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  • Writer's pictureJeffrey Turre

On "The Omnivore's Dilemma"

Food is more than a nutrition label. It shapes our health, relationships, and connection to our home. Many modern authors preach the evils in your pantry. Fewer authors have presented the more nuanced reality of our collective health issues surrounding food. Michael Pollan is one such author. When I was in high school, I read his book, The Omnivore's Dilemma. It was the first food book I read. I still think about that book and the way it framed my dialogue on health.

The Omnivore's Dilemma helped start the trend of deep food journalism. It sheds light on the ways industrial food production has been detrimental to farmers, the people who buy their food, and the planet. Michael Pollan’s work, however, isn’t shock and awe. He inspires introspection. He doesn’t place blame on consumers for not being able to afford expensive organic food. He focuses as much time on people who are growing food well, as those who are head locked by industrial demands. He calls into question the wide-spread accessibility of cheap, non-organic food. He doesn’t declare meat eating to be wrong or right. Overall, while he is passionate and well-researched, he’s not a pompous expert.

Micheal Pollan’s approach to talking about food left a strong impact on the way I approach the topic with myself and the people in my life. Shame does not help create change. Pollan helped shift the attitude from righteousness to understanding. If you work two jobs and have kids at home, there’s no shame in a TV dinner. They’re cheap, fast, easy, and in many places, the only available option. Instead of shaming an eater of frozen meals, he focuses on larger questions. Why are they so cheap? Why aren’t fresh foods widely available? Why do we not have time to cook?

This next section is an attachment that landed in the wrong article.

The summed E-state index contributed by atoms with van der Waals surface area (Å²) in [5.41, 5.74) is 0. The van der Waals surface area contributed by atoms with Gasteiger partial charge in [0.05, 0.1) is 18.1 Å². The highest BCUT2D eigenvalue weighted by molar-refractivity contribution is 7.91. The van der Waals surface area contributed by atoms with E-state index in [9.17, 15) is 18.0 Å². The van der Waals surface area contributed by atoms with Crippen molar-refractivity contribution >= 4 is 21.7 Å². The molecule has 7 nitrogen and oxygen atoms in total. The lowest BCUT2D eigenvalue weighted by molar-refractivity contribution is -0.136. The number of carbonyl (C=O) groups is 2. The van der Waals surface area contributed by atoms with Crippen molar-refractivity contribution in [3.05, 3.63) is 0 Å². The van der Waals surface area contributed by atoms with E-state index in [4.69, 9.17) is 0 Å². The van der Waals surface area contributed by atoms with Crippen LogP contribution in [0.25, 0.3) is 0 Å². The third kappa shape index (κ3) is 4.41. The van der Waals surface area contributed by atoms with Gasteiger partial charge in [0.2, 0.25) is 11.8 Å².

Another powerful aspect of Michael Pollan’s approach is that he doesn’t tell people what to eat. There is no “Pollan Diet”. If there were, it would simply read: “Eat food, Not too much, Mostly Plants”. What do you notice about that? It’s incredibly open! It leaves more questions than answers. What is food? How much? Which plants? How much is “mostly”?

That is where he does something brilliant. He inspires you to learn about food by asking questions, not by memorizing formulaic answers or reading definitive diet books. And since most of us don’t have a chemistry lab to analyze our food in, we have to seek answers by using our senses. How do certain foods make us feel? How does it feel to eat food from the supermarket or a carrot harvested from the garden? Do you need to know what percentage of your daily values it satisfies? Or can you listen to your body for that information?

There is no scientific perfection in the study of food. That’s coming from someone who truly enjoys learning about nutrition science! I have a cousin who is a professional nutritionist. She adjusts hospital patients’ diets specifically for their needs. I think it is essential work. However, eating a nutritionally ideal diet is like winning a million dollars. It can do a lot for you, but it’s not everything. A stir fry of fresh garden food and a chicken from your coop can make you feel great! So can a bucket of cheese fries with a bunch of friends (just maybe less often). Health can’t be reduced to any one thing. Nutrition, community relationships, and environmental impact are all interconnected.

After I read that first book, I was full of questions. I tried all sorts of experiments, including being vegetarian (which at first meant eating Costco sized bags of corn chips and feeling awful). The long term impact was that my world felt more connected. I became skeptical of solutions, and found that the questions were more interesting. Michael Pollan made my world feel more complex, interesting, and forgiving. He helped me weave a web that tied food to relationships, memories, and the world around me. With that, my life has been forever enriched.

Stay tuned for another post about how to understand food with your senses. And specific frameworks people have used for thousands of years, to give you some structure for doing that.

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